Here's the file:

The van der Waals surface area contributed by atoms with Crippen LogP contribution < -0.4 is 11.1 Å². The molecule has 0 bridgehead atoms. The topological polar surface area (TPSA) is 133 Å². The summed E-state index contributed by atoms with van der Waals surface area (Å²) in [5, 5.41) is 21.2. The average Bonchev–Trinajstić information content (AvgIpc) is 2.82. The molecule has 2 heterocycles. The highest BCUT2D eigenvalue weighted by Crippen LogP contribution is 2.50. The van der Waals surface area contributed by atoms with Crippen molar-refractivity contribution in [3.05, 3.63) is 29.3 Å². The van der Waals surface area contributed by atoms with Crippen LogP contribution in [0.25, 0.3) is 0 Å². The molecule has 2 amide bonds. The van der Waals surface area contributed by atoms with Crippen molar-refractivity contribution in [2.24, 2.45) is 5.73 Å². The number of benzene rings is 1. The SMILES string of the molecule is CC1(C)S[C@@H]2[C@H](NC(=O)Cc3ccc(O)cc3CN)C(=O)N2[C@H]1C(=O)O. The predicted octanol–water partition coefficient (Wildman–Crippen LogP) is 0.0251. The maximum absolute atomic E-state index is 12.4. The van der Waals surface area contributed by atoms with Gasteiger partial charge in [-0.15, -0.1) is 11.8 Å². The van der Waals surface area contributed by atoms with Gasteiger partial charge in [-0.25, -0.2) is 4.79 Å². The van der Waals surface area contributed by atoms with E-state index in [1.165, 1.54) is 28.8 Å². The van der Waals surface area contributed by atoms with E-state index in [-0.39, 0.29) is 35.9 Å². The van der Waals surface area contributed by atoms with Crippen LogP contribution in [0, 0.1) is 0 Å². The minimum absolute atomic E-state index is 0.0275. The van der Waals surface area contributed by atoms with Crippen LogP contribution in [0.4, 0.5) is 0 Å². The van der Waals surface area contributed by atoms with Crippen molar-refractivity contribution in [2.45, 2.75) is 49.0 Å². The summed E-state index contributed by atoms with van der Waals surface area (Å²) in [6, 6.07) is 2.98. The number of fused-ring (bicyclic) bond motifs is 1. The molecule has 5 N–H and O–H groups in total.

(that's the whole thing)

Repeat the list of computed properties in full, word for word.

The van der Waals surface area contributed by atoms with Crippen LogP contribution < -0.4 is 11.1 Å². The molecule has 0 bridgehead atoms. The topological polar surface area (TPSA) is 133 Å². The summed E-state index contributed by atoms with van der Waals surface area (Å²) in [5, 5.41) is 21.2. The average Bonchev–Trinajstić information content (AvgIpc) is 2.82. The molecule has 2 heterocycles. The highest BCUT2D eigenvalue weighted by Crippen LogP contribution is 2.50. The van der Waals surface area contributed by atoms with Crippen molar-refractivity contribution in [3.05, 3.63) is 29.3 Å². The van der Waals surface area contributed by atoms with Crippen LogP contribution in [0.25, 0.3) is 0 Å². The molecule has 2 amide bonds. The van der Waals surface area contributed by atoms with Crippen molar-refractivity contribution in [2.24, 2.45) is 5.73 Å². The number of benzene rings is 1. The SMILES string of the molecule is CC1(C)S[C@@H]2[C@H](NC(=O)Cc3ccc(O)cc3CN)C(=O)N2[C@H]1C(=O)O. The predicted octanol–water partition coefficient (Wildman–Crippen LogP) is 0.0251. The maximum absolute atomic E-state index is 12.4. The van der Waals surface area contributed by atoms with Gasteiger partial charge in [-0.15, -0.1) is 11.8 Å². The van der Waals surface area contributed by atoms with Gasteiger partial charge in [-0.25, -0.2) is 4.79 Å². The van der Waals surface area contributed by atoms with E-state index in [1.165, 1.54) is 28.8 Å². The van der Waals surface area contributed by atoms with E-state index in [-0.39, 0.29) is 35.9 Å². The van der Waals surface area contributed by atoms with Crippen LogP contribution in [0, 0.1) is 0 Å². The minimum absolute atomic E-state index is 0.0275. The van der Waals surface area contributed by atoms with Crippen LogP contribution in [0.4, 0.5) is 0 Å². The van der Waals surface area contributed by atoms with Crippen molar-refractivity contribution in [2.45, 2.75) is 49.0 Å². The summed E-state index contributed by atoms with van der Waals surface area (Å²) in [6, 6.07) is 2.98. The number of fused-ring (bicyclic) bond motifs is 1. The molecule has 5 N–H and O–H groups in total.